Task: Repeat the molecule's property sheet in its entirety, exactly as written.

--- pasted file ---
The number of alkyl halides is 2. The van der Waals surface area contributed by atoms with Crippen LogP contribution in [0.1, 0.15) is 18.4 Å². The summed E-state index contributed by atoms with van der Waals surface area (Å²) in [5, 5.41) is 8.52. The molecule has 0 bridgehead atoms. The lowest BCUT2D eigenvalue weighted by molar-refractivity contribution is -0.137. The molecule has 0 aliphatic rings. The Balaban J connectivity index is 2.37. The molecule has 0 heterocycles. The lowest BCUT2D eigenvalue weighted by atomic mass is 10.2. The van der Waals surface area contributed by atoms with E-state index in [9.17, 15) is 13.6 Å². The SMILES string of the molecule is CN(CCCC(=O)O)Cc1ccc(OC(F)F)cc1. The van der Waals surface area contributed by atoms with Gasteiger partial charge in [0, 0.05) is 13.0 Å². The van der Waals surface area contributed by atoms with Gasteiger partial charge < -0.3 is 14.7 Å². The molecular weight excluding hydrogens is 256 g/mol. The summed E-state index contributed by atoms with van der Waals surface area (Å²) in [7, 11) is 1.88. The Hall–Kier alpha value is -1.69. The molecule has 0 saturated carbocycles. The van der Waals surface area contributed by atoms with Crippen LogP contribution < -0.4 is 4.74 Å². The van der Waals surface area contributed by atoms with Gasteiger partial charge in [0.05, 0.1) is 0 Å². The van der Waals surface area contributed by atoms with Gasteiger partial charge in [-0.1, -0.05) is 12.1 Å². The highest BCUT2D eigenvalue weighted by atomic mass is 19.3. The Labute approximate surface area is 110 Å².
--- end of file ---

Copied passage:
The number of alkyl halides is 2. The van der Waals surface area contributed by atoms with Crippen LogP contribution in [0.1, 0.15) is 18.4 Å². The summed E-state index contributed by atoms with van der Waals surface area (Å²) in [5, 5.41) is 8.52. The molecule has 0 bridgehead atoms. The lowest BCUT2D eigenvalue weighted by molar-refractivity contribution is -0.137. The molecule has 0 aliphatic rings. The Balaban J connectivity index is 2.37. The molecule has 0 heterocycles. The lowest BCUT2D eigenvalue weighted by atomic mass is 10.2. The van der Waals surface area contributed by atoms with E-state index in [9.17, 15) is 13.6 Å². The SMILES string of the molecule is CN(CCCC(=O)O)Cc1ccc(OC(F)F)cc1. The van der Waals surface area contributed by atoms with Gasteiger partial charge in [0, 0.05) is 13.0 Å². The van der Waals surface area contributed by atoms with Gasteiger partial charge < -0.3 is 14.7 Å². The molecular weight excluding hydrogens is 256 g/mol. The summed E-state index contributed by atoms with van der Waals surface area (Å²) in [7, 11) is 1.88. The Hall–Kier alpha value is -1.69. The molecule has 0 saturated carbocycles. The van der Waals surface area contributed by atoms with Crippen LogP contribution < -0.4 is 4.74 Å². The van der Waals surface area contributed by atoms with Gasteiger partial charge in [0.05, 0.1) is 0 Å². The van der Waals surface area contributed by atoms with Gasteiger partial charge in [-0.1, -0.05) is 12.1 Å². The highest BCUT2D eigenvalue weighted by atomic mass is 19.3. The Labute approximate surface area is 110 Å².